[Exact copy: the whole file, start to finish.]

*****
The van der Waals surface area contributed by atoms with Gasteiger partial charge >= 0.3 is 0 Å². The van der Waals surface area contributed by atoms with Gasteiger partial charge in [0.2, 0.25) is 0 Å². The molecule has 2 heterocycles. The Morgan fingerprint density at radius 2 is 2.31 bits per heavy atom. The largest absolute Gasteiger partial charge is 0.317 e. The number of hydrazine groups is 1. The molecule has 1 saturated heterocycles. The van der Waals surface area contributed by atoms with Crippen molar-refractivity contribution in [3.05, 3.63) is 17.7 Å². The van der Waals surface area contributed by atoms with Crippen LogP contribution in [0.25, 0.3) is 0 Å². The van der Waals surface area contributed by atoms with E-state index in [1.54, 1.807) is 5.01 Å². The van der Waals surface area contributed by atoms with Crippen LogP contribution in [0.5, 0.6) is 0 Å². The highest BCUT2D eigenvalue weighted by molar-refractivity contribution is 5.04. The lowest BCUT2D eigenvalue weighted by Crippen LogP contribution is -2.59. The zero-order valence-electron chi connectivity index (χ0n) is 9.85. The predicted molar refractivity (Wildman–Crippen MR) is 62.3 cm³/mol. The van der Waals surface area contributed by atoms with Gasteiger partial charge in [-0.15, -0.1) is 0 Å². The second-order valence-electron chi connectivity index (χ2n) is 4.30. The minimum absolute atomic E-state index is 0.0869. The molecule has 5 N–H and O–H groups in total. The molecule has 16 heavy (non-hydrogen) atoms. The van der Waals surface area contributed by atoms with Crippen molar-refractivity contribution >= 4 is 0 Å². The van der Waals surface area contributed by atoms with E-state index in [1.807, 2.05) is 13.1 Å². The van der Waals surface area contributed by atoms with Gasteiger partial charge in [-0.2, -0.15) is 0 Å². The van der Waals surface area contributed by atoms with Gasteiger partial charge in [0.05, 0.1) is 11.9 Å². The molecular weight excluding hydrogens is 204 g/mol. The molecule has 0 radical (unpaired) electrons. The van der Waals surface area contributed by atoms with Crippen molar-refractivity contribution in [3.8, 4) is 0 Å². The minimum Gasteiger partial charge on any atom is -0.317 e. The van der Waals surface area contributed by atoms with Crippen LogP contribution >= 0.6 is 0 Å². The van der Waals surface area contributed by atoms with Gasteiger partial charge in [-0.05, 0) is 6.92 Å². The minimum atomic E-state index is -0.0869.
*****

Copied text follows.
The van der Waals surface area contributed by atoms with Gasteiger partial charge >= 0.3 is 0 Å². The van der Waals surface area contributed by atoms with Gasteiger partial charge in [0.2, 0.25) is 0 Å². The molecule has 2 heterocycles. The Morgan fingerprint density at radius 2 is 2.31 bits per heavy atom. The largest absolute Gasteiger partial charge is 0.317 e. The number of hydrazine groups is 1. The molecule has 1 saturated heterocycles. The van der Waals surface area contributed by atoms with Crippen molar-refractivity contribution in [3.05, 3.63) is 17.7 Å². The van der Waals surface area contributed by atoms with Crippen LogP contribution in [0.25, 0.3) is 0 Å². The van der Waals surface area contributed by atoms with E-state index in [1.54, 1.807) is 5.01 Å². The van der Waals surface area contributed by atoms with Crippen LogP contribution in [0.5, 0.6) is 0 Å². The highest BCUT2D eigenvalue weighted by molar-refractivity contribution is 5.04. The lowest BCUT2D eigenvalue weighted by Crippen LogP contribution is -2.59. The zero-order valence-electron chi connectivity index (χ0n) is 9.85. The predicted molar refractivity (Wildman–Crippen MR) is 62.3 cm³/mol. The van der Waals surface area contributed by atoms with Gasteiger partial charge in [-0.15, -0.1) is 0 Å². The second-order valence-electron chi connectivity index (χ2n) is 4.30. The minimum absolute atomic E-state index is 0.0869. The molecule has 5 N–H and O–H groups in total. The molecule has 16 heavy (non-hydrogen) atoms. The van der Waals surface area contributed by atoms with Crippen molar-refractivity contribution >= 4 is 0 Å². The van der Waals surface area contributed by atoms with E-state index in [1.807, 2.05) is 13.1 Å². The van der Waals surface area contributed by atoms with Gasteiger partial charge in [-0.2, -0.15) is 0 Å². The van der Waals surface area contributed by atoms with Gasteiger partial charge in [0.05, 0.1) is 11.9 Å². The molecular weight excluding hydrogens is 204 g/mol. The molecule has 0 radical (unpaired) electrons. The van der Waals surface area contributed by atoms with Crippen molar-refractivity contribution in [3.8, 4) is 0 Å². The minimum Gasteiger partial charge on any atom is -0.317 e. The van der Waals surface area contributed by atoms with Crippen LogP contribution >= 0.6 is 0 Å². The van der Waals surface area contributed by atoms with Gasteiger partial charge in [-0.05, 0) is 6.92 Å². The minimum atomic E-state index is -0.0869.